While the article by Hausmann was more a criticism of all Venezuelan borrowing, the term “hunger bonds” was attached to this particular bond bought by Goldman. This bond was already trading at a deep discount compared to other Venezuelan bonds, but after the Hausmann article, its price went down even more and it has been trading at a discount with respect to comparable Venezuelan bonds ever since then. We decided to write this paper because we wanted to understand better what had happened to the price of this particular bond.

Regarding your methodology, you used an interesting measure. Could you tell us more about it?

In the econometric analysis, we were asking the following: Can we see in more detail if the interest in this specific bond is linked to its price? To measure this interest, we computed an index that is based on Google searches for the term “hunger bonds”. We went on Google Analytics, typed in “hunger bonds” and Google gave us an index showing the relative popularity of this term. The higher the number, the more people were searching. Since Google Analytics only provides an overview of weekly searches, we had to look at the behaviour on a weekly basis, though.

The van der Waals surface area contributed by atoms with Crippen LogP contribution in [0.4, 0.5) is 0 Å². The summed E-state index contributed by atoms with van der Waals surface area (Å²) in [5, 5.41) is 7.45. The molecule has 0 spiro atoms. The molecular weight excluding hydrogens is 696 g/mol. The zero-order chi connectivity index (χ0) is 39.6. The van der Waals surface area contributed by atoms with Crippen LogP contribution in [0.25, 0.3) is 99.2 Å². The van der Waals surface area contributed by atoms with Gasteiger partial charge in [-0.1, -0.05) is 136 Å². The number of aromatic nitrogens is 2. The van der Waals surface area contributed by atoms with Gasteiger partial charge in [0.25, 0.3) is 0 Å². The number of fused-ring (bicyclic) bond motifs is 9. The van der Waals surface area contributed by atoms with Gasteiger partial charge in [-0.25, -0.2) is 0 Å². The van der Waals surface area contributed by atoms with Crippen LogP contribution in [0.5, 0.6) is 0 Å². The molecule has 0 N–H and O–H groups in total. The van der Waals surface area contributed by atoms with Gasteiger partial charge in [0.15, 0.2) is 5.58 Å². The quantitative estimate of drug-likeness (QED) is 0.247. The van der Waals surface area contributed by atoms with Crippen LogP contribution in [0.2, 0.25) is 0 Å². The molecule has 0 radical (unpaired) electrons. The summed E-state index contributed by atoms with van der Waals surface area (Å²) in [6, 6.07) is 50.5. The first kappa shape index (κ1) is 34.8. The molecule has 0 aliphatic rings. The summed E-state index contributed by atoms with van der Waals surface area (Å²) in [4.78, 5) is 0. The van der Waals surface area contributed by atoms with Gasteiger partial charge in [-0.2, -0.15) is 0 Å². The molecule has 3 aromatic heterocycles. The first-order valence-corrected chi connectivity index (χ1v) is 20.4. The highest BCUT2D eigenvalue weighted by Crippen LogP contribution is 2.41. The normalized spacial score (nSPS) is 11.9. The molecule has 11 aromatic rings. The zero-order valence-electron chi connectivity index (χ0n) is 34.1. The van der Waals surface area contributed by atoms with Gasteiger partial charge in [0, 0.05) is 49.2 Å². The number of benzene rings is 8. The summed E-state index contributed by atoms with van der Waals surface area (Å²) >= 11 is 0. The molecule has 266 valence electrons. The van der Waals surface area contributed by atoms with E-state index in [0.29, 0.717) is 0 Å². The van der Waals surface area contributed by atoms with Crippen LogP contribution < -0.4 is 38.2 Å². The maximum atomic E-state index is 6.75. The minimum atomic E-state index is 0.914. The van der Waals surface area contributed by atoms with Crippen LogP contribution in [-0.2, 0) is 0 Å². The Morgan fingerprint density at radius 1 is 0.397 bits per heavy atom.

What we actually were able to show is that when there were many searches for this term, the price of the hunger bond would decrease. There is a link between the saliency of Hausmann’s article and the price of the bond.

We then did some event studies by looking at other types of shocks and their influence on the price; however, we still found that the link between the search for “hunger bonds” in Google and the price of the bond is robust when controlling for all sorts of other variables.

What is the “Hausmann-Gorky effect”?